I hate to be a conspiracy theorist, but indulge me this one time. I believe the Red Sox pitching and catching staff are plagued by the remaining vapors of the Curse of the Bambino that are still in the air at Fenway Park.
I believe Red Sox starting pitcher, David Price, had an injured elbow well before last week’s announcement. Heck, I believe he was injured all of last season. I even think he may have lied about his condition to doctors so he could continue to start. Ask anyone. I said it plenty of times from May through September in 2016.
It is deja vu all over again? Same situation, new player. I am not all that confident that Price will pitch at the beginning of this season, in fact, I do not know whether he will pitch later in the season either. All of this is speculation.
So what DO I know?
One thing I know is that disappointed does not begin to describe the feelings of many Red Sox fans. A week ago we had the best, top three pitchers in a starting rotation. Now, I don’t know what we have.
A second thing I know is that Price’s throwing motion is far from sustainable. He will be done in a few years if he continues with his current mechanics. Change is not easy, but he has to make the adjustment in order to continue to be a starting pitcher in the Majors. Again, let’s go back to last year when Dustin Pedroia pointed that out to him. Price tried but did not seem to be able to sustain the changes Pedroia suggested.
Are the Red Sox still cursed? This question just keeps coming back up time and time again in my mind. The team’s front office goes out and gets the best pitching, has the best of intentions, and then something wonky happens along the way. Yes, I know, it’s human nature. We are dealing with the trifling human body and all, but really the same story in back-to-back to back seasons? It may be time for me to head up to Salem and talk to some of those wackos wearing pointy hats in their dark, little stores to see what kinds of potions they have for elbows.
Remember catcher, Carson Smith. The same thing happened to him during the 2016 Spring Training. Ouch, my elbow hurts. It is not that bad. Let’s get another opinion. The second opinion says to just rest it. Then a few weeks later Smith has signed on with Dr. James Andrews for Tommy John surgery. The Red Sox’s great hope for a solid, late-inning bullpen arm died. Manager, John Farrell reported to Boston Globe reporter, Pete Abraham that Smith is on schedule to throw bullpen sessions at Spring Training in mid-March. The hope (there’s that word again) is that Smith will be a powerhouse in the second half of the season. His tentative start date is mid-June. The Sox paid him $529,000 to sit on the bench last season.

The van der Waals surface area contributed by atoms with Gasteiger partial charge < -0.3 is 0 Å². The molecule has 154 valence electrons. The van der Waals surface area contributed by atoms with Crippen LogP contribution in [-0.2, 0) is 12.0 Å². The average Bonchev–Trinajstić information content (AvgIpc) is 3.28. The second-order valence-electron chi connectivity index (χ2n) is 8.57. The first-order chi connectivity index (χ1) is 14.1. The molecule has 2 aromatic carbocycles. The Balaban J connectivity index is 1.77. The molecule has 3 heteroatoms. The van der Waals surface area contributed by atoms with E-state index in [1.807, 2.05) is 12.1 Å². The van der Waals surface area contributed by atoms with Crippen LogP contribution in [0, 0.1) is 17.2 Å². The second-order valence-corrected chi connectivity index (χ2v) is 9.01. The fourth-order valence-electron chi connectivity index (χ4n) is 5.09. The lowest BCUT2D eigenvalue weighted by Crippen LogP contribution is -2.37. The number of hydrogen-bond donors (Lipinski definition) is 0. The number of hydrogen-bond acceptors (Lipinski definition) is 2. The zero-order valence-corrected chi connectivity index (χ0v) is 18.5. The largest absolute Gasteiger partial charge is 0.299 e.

Price, in stark contrast, will earn $30 million this season.
Christian Vazquez is another great example. Coming into 2015 Spring Training he was the catcher of the future for the Boston Red Sox. He could not hit the ball, yet we forgave him because he had a cannon for an arm and was getting tutored by the Molina family during the off season. Then pop goes the elbow, and off to Dr. Andrews he went. Vazquez was out for the entire 2015 season. In 2016, he played in a paltry 26 games at the major league level.
The Red Sox, beginning in 2016, effectively platooned the catching position with Sandy Leon, Ryan Hanigan, and Blake Swihart (not the second coming of Pudge or Carlton Fisk) that they thought he would be, but hey, you can’t win ‘em all at the Foxwoods’ tables). Leon turned out to be quite the hitter and had a career year.
Back to Price, is this year his turn on the Tommy John ‘Wheel of Misfortune?’ We will have to wait and see. April and May seem to be the months of reckoning for afflicted Red Sox players. Grab your rabbit’s feet, head up to Salem, and put on your lucky drawers because we are going to need all the help we can get with Mr. David Price this year.